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Pioneer Valley Workers Center: Local immigrant activist Eduardo Samaniego detained in Georgia

  • Eduardo Samaniego speaks in Northampton at a rally to bring detained local Iraqi immigrant Niberd Abdalla home on July 11, 2017. —GAZETTE FILE PHOTO

  • Eduardo Samaniego, of Northampton, speaks during a protest against white nationalism Sunday outside City Hall in Northampton in the wake of violence in Charlottesville, Va. on Saturday. —File photo



Staff Writer
Thursday, December 06, 2018

AMHERST — Prominent local activist and undocumented immigrant Eduardo Samaniego has reportedly been detained by immigration agents in his home state of Georgia, according to the Pioneer Valley Workers Center in Northampton.  

The center on Wednesday evening shared a Facebook post announcing that Samaniego, a worker leader with the center, had been detained at the Robert A. Deyton Detention Facility in Lovejoy, Georgia. Samaniego has been a vocal advocate for immigrant and worker rights at the local, state and federal levels.

“He went to visit family and friends for some needed rest, but instead has been caught up in the unjust immigration system,” the Pioneer Valley Workers Center post reads.

An employee at the Robert A. Deyton Detention Facility declined to confirm Samaniego’s detention at the facility, which is operated by the private prison company GEO Group. She referred a Gazette reporter to Immigration and Customs Enforcement, or ICE, which did not respond to phone and email messages on Thursday.

Samaniego, who arrived in the Pioneer Valley as a Hampshire College student, has organized for immigrant rights locally, as well as on Beacon Hill and in Washington, D.C. He was a central voice in the ultimately unsuccessful push this summer for provisions to protect undocumented immigrants to be included in the state budget.

“We’ve been let down by House Speaker Robert DeLeo, Rep. Jeffrey Sanchez and Sen. Karen Spilka, who promised to protect immigrants,” Samaniego said at a protest after those protections were left out of the 2019 budget. “We’re here to show our heartbreak, our disappointment and our rage.”

Earlier this year, Samaniego joined a group of activists who marched some 250 miles from New York City to Washington D.C. in support of the DREAM Act, which would provide legal status to immigrants who were brought to the country as minors.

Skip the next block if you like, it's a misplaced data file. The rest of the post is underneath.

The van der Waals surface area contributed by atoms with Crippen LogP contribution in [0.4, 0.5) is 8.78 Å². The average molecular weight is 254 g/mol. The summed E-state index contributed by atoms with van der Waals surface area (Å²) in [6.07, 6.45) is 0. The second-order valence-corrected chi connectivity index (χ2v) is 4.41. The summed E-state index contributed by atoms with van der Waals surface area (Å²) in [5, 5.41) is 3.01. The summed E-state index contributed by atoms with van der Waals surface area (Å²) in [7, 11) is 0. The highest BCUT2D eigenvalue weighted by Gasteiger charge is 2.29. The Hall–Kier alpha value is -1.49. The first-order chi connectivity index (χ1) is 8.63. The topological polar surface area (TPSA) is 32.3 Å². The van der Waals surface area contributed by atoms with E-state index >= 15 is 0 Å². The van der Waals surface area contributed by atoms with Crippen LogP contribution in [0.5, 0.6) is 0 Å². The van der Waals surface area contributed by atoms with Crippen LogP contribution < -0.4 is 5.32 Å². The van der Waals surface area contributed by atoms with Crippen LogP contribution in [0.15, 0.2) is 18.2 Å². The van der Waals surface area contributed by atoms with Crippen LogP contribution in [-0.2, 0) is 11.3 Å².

Samaniego came to the United States when he was 16 years old, making his home in the state of Georgia. 

His early activism in that state revolved around a law passed in 2011 that bars undocumented immigrants from attending Georgia’s top research universities — a policy that prevented Samaniego from attending the University of Georgia in the city of Athens. Samaniego was arrested in 2013 protesting that policy, according to his Linkedin page.

“I was recruited in my senior year, because I was an outstanding student, to come to the University of Georgia and spend an entire week meeting professors," Samaniego told the Athens-based alt-weekly Flagpole in 2014. But when it came time to apply, his school counselor asked for his Social Security number and he didn't have one. "That’s when I realized what it meant to be undocumented, that I couldn’t pursue my dream like any other of my classmates."

Samaniego went on to attend Freedom University, an Atlanta-based school for undocumented students barred from Georgia’s top universities. The school is modeled after the tuition-free “freedom schools” organized for African Americans in the segregated South during the Civil Rights movement.

“This policy has segregated all universities and taken us back to a time when African-Americans were banned from those same institutions,” Samaniego told the news media in May 2014 after an act of civil disobedience at a Board of Regents meeting in Georgia.

Eventually, Samaniego came to Hampshire College on a full scholarship, where he studied constitutional law. 

As of 1:50 p.m. on Thursday, an online fundraising page for Samaniego had already raised more than $11,500. A post by the creator of that campaign, Karla Rojas, says that Samaniego recently moved back to Georgia.

Dusty Christensen can be reached at dchristensen@gazettenet.com.